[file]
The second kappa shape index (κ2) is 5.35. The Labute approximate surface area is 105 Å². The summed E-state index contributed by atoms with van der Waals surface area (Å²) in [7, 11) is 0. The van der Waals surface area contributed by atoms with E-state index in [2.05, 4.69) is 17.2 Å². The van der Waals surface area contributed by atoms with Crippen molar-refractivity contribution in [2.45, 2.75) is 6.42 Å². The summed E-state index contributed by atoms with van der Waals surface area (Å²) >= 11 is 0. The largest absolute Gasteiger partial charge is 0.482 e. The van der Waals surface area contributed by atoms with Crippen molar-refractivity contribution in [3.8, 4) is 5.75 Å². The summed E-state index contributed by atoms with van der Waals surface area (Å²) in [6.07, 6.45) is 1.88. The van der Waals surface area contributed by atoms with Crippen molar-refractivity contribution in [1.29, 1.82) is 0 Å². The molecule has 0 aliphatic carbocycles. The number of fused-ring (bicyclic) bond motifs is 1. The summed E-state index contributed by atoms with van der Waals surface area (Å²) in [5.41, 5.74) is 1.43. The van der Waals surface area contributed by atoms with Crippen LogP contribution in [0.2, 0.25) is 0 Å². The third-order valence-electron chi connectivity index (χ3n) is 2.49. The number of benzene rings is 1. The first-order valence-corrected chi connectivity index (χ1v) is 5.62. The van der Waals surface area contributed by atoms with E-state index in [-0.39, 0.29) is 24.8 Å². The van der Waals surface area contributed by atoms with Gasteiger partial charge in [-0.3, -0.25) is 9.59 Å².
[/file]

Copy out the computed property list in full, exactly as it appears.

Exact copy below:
The second kappa shape index (κ2) is 5.35. The Labute approximate surface area is 105 Å². The summed E-state index contributed by atoms with van der Waals surface area (Å²) in [7, 11) is 0. The van der Waals surface area contributed by atoms with E-state index in [2.05, 4.69) is 17.2 Å². The van der Waals surface area contributed by atoms with Crippen molar-refractivity contribution in [2.45, 2.75) is 6.42 Å². The summed E-state index contributed by atoms with van der Waals surface area (Å²) >= 11 is 0. The largest absolute Gasteiger partial charge is 0.482 e. The van der Waals surface area contributed by atoms with Crippen molar-refractivity contribution in [3.8, 4) is 5.75 Å². The summed E-state index contributed by atoms with van der Waals surface area (Å²) in [6.07, 6.45) is 1.88. The van der Waals surface area contributed by atoms with Crippen molar-refractivity contribution in [1.29, 1.82) is 0 Å². The molecule has 0 aliphatic carbocycles. The number of fused-ring (bicyclic) bond motifs is 1. The summed E-state index contributed by atoms with van der Waals surface area (Å²) in [5.41, 5.74) is 1.43. The van der Waals surface area contributed by atoms with Crippen LogP contribution in [0.2, 0.25) is 0 Å². The third-order valence-electron chi connectivity index (χ3n) is 2.49. The number of benzene rings is 1. The first-order valence-corrected chi connectivity index (χ1v) is 5.62. The van der Waals surface area contributed by atoms with E-state index in [-0.39, 0.29) is 24.8 Å². The van der Waals surface area contributed by atoms with Gasteiger partial charge in [-0.3, -0.25) is 9.59 Å².